A church was built on the property that same year. The one room frame building was on the corner of Lincoln and North streets. Members built a parsonage just west of the church.
Pastors in the later history of the church included Jasper Siler who was pastor at the time of the 1907 incident. Trustees included Samuel T. Evans, Adolphus Frazier and W. S. Meadows. Stewards included Irene Hood, W. S. Meadows and Adolphus Frazier. President of the Missionary Society was Mrs. W. S. Meadows. In 1915 the church had 20 active members, a Sunday school of 14 youngsters.
The church was active until the membership started to decline around 1919 and the last service was held Jan. 31, 1921. The church and land were sold in June 1929 but not recorded until December that year. Anna Davis, representing the trustees of the church, signed for the African M.E. Church to the Board of Church Extension, The decision to sell the property was apparently helped along with the declining health of two of the trustees Irene Hood and Nellie Johnson who were both deceased by October 1929.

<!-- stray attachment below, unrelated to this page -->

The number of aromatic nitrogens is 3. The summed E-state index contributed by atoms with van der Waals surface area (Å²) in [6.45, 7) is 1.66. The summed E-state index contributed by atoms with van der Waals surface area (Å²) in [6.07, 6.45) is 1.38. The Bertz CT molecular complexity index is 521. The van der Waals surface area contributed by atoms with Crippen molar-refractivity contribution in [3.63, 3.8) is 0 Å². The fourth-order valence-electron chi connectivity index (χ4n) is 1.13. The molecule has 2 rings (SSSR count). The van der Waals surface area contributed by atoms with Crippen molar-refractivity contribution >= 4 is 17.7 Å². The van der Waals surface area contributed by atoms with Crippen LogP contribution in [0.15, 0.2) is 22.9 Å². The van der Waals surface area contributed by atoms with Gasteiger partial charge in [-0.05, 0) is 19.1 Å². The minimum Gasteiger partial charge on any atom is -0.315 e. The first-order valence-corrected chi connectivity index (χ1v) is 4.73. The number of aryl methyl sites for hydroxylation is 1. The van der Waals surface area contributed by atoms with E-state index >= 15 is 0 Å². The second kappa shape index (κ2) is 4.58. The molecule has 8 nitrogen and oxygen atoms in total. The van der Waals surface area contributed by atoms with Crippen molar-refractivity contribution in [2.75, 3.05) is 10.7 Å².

The church had been given a large bible by the First Presbyterian Church in Greensburg on May 13, 1914. When the church closed the bible was given to Anna Davis, last trustee of the church, by Julius Brooks. The building was used for a home at various times after religious services were no longer held there and was finally fell into disrepair and condemned by the state fire marshal. The church was torn down in December 1939 by Ed Applegate who had purchased the building from William A Stewart of Indianapolis. Anna Davis’ daughter Gertrude Longmyre gave the bible to the local historical society as well as pictures of her family.
Before and after 1907 African Americans in Greensburg did not live in ghetto like conditions. Their homes were scattered over the city from South East Street to North Lincoln Street, McKee Street, East North Street, East Central Ave., West Washington Street and Forsythe Street.